If there is one flaw at the course, it appears at 14. A pond sits in front of the 16th tee to catch cold-tops, but St. George's is designed over a small plot of land, so the same pond can be reached if one hits a flat-out goofy slice off the 14th tee. The problem is that the pond is blind from the 14th tee, so a short push-fade could end up wet.

Still, what my girlfriend Britt once said about people holds true about golf courses as well. "No one is perfect, and if they are perfect, then that's their flaw," she explained sagely.

Then she turned and stared at me with an innocent look that didn't fool me for one second. "What's my flaw, Jay?" she asked.

I didn't even need a millisecond to get the right answer. I've studied for that test.

"You're perfect," I said with a demure smile. I was wearing her a second later. She tastes like strawberries.

Anyway, the course has a mighty finishing stretch. The Redan-ish par-3 15th is a favorite of many players with its false right side and deep Emmet-shaped bunkering ringing the green.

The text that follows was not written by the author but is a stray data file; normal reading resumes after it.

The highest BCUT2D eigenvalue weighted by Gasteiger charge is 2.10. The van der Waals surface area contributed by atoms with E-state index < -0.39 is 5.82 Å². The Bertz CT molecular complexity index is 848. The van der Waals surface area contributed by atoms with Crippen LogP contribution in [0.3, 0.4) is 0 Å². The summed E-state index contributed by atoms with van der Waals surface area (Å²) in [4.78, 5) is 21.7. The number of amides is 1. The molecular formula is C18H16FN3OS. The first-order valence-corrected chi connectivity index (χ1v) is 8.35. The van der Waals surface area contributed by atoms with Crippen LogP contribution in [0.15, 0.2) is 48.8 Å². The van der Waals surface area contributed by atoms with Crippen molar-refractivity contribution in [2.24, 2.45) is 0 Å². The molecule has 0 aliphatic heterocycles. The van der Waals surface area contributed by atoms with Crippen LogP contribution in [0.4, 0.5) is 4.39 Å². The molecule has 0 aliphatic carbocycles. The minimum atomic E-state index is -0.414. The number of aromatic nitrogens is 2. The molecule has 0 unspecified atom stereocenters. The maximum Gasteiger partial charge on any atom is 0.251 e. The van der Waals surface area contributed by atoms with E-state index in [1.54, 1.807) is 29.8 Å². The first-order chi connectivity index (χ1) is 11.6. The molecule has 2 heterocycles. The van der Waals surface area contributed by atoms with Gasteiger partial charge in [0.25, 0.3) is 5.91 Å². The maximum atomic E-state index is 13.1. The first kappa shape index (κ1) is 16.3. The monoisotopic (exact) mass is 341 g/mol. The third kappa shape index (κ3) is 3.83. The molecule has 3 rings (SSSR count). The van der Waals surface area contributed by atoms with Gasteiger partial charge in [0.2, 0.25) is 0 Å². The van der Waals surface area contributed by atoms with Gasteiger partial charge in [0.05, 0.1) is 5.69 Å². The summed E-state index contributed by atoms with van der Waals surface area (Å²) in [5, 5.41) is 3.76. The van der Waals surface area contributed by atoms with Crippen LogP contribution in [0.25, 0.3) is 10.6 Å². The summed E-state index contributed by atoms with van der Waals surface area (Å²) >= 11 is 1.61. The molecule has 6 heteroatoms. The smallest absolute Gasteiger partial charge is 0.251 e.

"But it's the view from that tee box encapsulates our whole course," explains Ammerman. "You can see wide vistas across a number of different holes."

It's a great view, but don't let that lull you too sleep. Like the other par-3s, it's much tougher than it looks. In fact, while none of the five par-3s exceeds 185 yards, each of them is dangerous. Slick, sharply canted and fiendishly contoured greens are almost completely surrounded by below-fairway-grade bunkers. None of them are "breather" holes or a pushover, and if you short-side yourself, it's likely a dropped shot.

In fact, Emmet (and Hanse for that matter) could give several modern architects lessons about how to defend a golf course without length, because Emmet's short holes are just as dangerous as the long ones. Take the 322-yard par-4 16th. The direct line to the hole is fraught with peril, a wonderful "Line of Charm" as Max Behr would say. To try to drive the green - lunacy to be honest - one hits a majestic, towering shot over a huge elm tree, then avoid the deep, narrow trench bunker along the right side, then scoot through a valley that fronts the green and ascend the second-steepest false front on the golf course. More bunkers guard the left side. Sane individuals aim the knee of the dogleg and hope to carve a gentle fade to a plateau for a pitch every bit as delicate as that faced at the fourth hole.

The White Tree of Gondor Guards First Tee